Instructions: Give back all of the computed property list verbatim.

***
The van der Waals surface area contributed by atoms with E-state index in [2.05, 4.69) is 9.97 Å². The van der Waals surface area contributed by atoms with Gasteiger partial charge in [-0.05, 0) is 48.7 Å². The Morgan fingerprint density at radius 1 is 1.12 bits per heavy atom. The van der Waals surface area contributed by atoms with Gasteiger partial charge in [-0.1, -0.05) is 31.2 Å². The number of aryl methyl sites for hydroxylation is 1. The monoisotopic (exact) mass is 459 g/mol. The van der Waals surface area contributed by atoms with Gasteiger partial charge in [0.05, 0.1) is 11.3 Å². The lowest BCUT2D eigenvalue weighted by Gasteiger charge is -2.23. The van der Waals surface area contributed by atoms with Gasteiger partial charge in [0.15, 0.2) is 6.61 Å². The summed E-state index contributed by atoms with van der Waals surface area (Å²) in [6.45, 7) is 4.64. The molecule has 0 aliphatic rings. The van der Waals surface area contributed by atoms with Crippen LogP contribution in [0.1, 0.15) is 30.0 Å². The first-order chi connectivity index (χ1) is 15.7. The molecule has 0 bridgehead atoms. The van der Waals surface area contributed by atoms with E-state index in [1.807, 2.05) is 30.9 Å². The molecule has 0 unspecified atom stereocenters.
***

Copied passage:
The van der Waals surface area contributed by atoms with E-state index in [2.05, 4.69) is 9.97 Å². The van der Waals surface area contributed by atoms with Gasteiger partial charge in [-0.05, 0) is 48.7 Å². The Morgan fingerprint density at radius 1 is 1.12 bits per heavy atom. The van der Waals surface area contributed by atoms with Gasteiger partial charge in [-0.1, -0.05) is 31.2 Å². The number of aryl methyl sites for hydroxylation is 1. The monoisotopic (exact) mass is 459 g/mol. The van der Waals surface area contributed by atoms with Gasteiger partial charge in [0.05, 0.1) is 11.3 Å². The lowest BCUT2D eigenvalue weighted by Gasteiger charge is -2.23. The van der Waals surface area contributed by atoms with Gasteiger partial charge in [0.15, 0.2) is 6.61 Å². The summed E-state index contributed by atoms with van der Waals surface area (Å²) in [6.45, 7) is 4.64. The molecule has 0 aliphatic rings. The van der Waals surface area contributed by atoms with Crippen LogP contribution in [0.1, 0.15) is 30.0 Å². The first-order chi connectivity index (χ1) is 15.7. The molecule has 0 bridgehead atoms. The van der Waals surface area contributed by atoms with E-state index in [1.807, 2.05) is 30.9 Å². The molecule has 0 unspecified atom stereocenters.